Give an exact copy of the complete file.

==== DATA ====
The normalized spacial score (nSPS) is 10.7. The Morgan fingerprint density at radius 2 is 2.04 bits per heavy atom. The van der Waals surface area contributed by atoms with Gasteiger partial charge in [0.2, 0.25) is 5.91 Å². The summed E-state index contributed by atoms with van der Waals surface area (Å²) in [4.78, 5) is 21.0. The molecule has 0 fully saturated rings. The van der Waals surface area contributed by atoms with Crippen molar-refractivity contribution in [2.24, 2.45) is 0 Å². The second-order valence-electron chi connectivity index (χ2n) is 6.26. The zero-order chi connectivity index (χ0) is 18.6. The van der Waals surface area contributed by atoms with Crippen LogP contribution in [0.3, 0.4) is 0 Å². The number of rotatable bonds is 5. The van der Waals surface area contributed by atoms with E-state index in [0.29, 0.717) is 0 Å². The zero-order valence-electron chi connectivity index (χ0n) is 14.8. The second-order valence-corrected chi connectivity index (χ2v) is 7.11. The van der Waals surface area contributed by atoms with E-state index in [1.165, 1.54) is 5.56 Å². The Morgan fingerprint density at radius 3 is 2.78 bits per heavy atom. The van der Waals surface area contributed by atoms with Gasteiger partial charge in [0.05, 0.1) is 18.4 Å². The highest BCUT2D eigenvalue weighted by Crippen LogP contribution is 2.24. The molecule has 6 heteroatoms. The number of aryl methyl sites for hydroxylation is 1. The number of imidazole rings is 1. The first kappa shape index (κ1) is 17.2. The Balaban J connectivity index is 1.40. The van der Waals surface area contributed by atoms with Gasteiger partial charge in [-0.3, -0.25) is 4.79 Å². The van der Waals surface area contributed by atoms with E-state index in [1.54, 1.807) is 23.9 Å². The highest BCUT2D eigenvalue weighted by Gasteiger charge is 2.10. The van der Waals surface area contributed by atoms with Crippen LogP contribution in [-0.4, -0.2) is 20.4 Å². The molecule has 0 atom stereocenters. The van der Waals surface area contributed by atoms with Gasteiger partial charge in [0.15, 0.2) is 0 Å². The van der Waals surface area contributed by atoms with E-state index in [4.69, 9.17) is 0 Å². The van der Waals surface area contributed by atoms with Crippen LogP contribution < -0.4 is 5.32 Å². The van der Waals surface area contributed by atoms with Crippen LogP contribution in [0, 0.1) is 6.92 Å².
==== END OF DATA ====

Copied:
The normalized spacial score (nSPS) is 10.7. The Morgan fingerprint density at radius 2 is 2.04 bits per heavy atom. The van der Waals surface area contributed by atoms with Gasteiger partial charge in [0.2, 0.25) is 5.91 Å². The summed E-state index contributed by atoms with van der Waals surface area (Å²) in [4.78, 5) is 21.0. The molecule has 0 fully saturated rings. The van der Waals surface area contributed by atoms with Crippen molar-refractivity contribution in [2.24, 2.45) is 0 Å². The second-order valence-electron chi connectivity index (χ2n) is 6.26. The zero-order chi connectivity index (χ0) is 18.6. The van der Waals surface area contributed by atoms with Crippen LogP contribution in [0.3, 0.4) is 0 Å². The number of rotatable bonds is 5. The van der Waals surface area contributed by atoms with E-state index in [0.29, 0.717) is 0 Å². The zero-order valence-electron chi connectivity index (χ0n) is 14.8. The second-order valence-corrected chi connectivity index (χ2v) is 7.11. The van der Waals surface area contributed by atoms with E-state index in [1.165, 1.54) is 5.56 Å². The Morgan fingerprint density at radius 3 is 2.78 bits per heavy atom. The van der Waals surface area contributed by atoms with Gasteiger partial charge in [0.05, 0.1) is 18.4 Å². The highest BCUT2D eigenvalue weighted by Crippen LogP contribution is 2.24. The molecule has 6 heteroatoms. The number of aryl methyl sites for hydroxylation is 1. The number of imidazole rings is 1. The first kappa shape index (κ1) is 17.2. The Balaban J connectivity index is 1.40. The van der Waals surface area contributed by atoms with Gasteiger partial charge in [-0.3, -0.25) is 4.79 Å². The van der Waals surface area contributed by atoms with E-state index in [1.54, 1.807) is 23.9 Å². The highest BCUT2D eigenvalue weighted by Gasteiger charge is 2.10. The van der Waals surface area contributed by atoms with Crippen LogP contribution in [-0.4, -0.2) is 20.4 Å². The molecule has 0 atom stereocenters. The van der Waals surface area contributed by atoms with Gasteiger partial charge in [0.15, 0.2) is 0 Å². The van der Waals surface area contributed by atoms with E-state index in [4.69, 9.17) is 0 Å². The van der Waals surface area contributed by atoms with Crippen LogP contribution < -0.4 is 5.32 Å². The van der Waals surface area contributed by atoms with Crippen LogP contribution in [0, 0.1) is 6.92 Å².